Late September

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We just came back from Montreal where the fall hasn’t even started. As we landed, I saw that the prairies have turned into a quilt of brown patches. The elm trees that surround our garden are yellow and many have lost their leaves. It’s tempting to be sad at the thought of facing four to five months of winter, but that’s the most glorious part of Edmonton gardening: every blooming flower is cause enough to pop open a bottle of champagne.

Princess Kay

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This princess encompasses all stereotypes of femininity: innocence and experience – to use polite terms. She turns a soft bridal white in early spring and a hot Carmen crimson (as in the Bizet opera)¬†in the fall. The funny thing is that this Canadian plum is sterile. Ours only bears two or three bitter plums each year. I don’t know how it ever survived in the wild.

 

http://www.extension.umn.edu/garden/yard-garden/trees-shrubs/princess-kay-plum/

End of Summer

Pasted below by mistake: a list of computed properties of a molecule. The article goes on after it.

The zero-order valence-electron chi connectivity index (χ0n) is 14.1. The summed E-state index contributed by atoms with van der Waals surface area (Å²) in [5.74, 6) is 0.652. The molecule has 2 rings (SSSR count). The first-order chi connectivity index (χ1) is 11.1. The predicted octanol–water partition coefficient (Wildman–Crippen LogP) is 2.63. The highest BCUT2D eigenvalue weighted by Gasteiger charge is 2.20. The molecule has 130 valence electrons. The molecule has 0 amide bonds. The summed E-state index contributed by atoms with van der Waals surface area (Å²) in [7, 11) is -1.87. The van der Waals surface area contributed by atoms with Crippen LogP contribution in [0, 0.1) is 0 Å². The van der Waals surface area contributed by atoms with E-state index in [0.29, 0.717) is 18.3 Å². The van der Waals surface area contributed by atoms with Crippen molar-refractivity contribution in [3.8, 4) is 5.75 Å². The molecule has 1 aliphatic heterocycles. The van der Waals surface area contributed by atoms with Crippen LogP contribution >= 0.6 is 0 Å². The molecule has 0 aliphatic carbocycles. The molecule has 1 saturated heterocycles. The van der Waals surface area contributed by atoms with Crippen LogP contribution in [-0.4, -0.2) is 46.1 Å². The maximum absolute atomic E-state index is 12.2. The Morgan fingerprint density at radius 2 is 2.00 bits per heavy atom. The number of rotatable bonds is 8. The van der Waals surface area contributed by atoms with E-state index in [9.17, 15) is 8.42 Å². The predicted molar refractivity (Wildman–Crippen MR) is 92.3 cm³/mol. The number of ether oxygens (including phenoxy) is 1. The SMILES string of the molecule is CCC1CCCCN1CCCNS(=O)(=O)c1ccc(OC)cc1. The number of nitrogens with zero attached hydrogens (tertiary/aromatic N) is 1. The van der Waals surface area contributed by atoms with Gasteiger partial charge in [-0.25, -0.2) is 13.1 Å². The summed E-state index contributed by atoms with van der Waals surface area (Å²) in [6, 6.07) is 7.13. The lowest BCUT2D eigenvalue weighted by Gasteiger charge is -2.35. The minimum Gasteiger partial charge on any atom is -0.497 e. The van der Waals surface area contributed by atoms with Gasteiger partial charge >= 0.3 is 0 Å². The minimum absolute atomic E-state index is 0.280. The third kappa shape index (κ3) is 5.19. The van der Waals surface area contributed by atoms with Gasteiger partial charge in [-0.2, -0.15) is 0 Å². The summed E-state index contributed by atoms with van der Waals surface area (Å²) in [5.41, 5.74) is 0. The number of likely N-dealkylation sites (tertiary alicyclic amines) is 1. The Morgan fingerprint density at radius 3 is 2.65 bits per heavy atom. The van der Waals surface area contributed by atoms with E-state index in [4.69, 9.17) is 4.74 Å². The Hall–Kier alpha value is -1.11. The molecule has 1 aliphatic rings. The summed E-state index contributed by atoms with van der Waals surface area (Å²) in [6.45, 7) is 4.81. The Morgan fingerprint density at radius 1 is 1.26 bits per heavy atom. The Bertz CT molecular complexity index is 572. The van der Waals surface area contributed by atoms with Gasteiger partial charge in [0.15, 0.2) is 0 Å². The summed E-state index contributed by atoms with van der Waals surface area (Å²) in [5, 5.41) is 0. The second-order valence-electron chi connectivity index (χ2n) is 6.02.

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Winter is approaching. The temperature overnight will be 4c and and my daughter said it snowed as she was driving home from the foothills. The only flower that’s still blooming in my garden is this hydrangea. The funny thing is I was planning to cut it down; it only had a few measly flowers last summer. It survived my pruning sheers and now, with most plants turning brown, this hydrangea is the queen of the neighbourhood. Total strangers have been walking up to it, tresspassing our driveway, perhaps checking if it’s plastic or spray painted. I am glad that it makes them smile at a time we all prepare for another long, white ¬†winter.

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